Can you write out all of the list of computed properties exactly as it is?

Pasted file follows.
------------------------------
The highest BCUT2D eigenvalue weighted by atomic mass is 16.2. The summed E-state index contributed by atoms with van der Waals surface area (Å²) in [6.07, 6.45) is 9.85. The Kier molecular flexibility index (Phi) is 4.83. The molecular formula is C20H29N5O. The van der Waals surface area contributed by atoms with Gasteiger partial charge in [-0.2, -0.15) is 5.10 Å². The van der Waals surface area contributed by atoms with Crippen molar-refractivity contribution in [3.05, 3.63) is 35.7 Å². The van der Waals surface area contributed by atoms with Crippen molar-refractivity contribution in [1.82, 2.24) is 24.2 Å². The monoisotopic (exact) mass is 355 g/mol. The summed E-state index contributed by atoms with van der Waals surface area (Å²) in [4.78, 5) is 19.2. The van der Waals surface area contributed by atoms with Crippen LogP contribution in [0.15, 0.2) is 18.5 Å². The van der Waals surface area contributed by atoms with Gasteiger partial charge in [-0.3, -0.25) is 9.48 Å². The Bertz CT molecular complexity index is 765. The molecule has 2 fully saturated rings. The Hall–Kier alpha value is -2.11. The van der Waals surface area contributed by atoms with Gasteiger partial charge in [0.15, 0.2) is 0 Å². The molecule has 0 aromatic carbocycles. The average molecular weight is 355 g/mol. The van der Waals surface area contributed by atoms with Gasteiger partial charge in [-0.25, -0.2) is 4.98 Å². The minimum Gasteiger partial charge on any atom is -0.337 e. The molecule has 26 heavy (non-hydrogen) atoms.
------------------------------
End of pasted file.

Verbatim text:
The highest BCUT2D eigenvalue weighted by atomic mass is 16.2. The summed E-state index contributed by atoms with van der Waals surface area (Å²) in [6.07, 6.45) is 9.85. The Kier molecular flexibility index (Phi) is 4.83. The molecular formula is C20H29N5O. The van der Waals surface area contributed by atoms with Gasteiger partial charge in [-0.2, -0.15) is 5.10 Å². The van der Waals surface area contributed by atoms with Crippen molar-refractivity contribution in [3.05, 3.63) is 35.7 Å². The van der Waals surface area contributed by atoms with Crippen molar-refractivity contribution in [1.82, 2.24) is 24.2 Å². The monoisotopic (exact) mass is 355 g/mol. The summed E-state index contributed by atoms with van der Waals surface area (Å²) in [4.78, 5) is 19.2. The van der Waals surface area contributed by atoms with Crippen LogP contribution in [0.15, 0.2) is 18.5 Å². The van der Waals surface area contributed by atoms with Gasteiger partial charge in [-0.3, -0.25) is 9.48 Å². The Bertz CT molecular complexity index is 765. The molecule has 2 fully saturated rings. The Hall–Kier alpha value is -2.11. The van der Waals surface area contributed by atoms with Gasteiger partial charge in [0.15, 0.2) is 0 Å². The molecule has 0 aromatic carbocycles. The average molecular weight is 355 g/mol. The van der Waals surface area contributed by atoms with Gasteiger partial charge in [-0.25, -0.2) is 4.98 Å². The minimum Gasteiger partial charge on any atom is -0.337 e. The molecule has 26 heavy (non-hydrogen) atoms.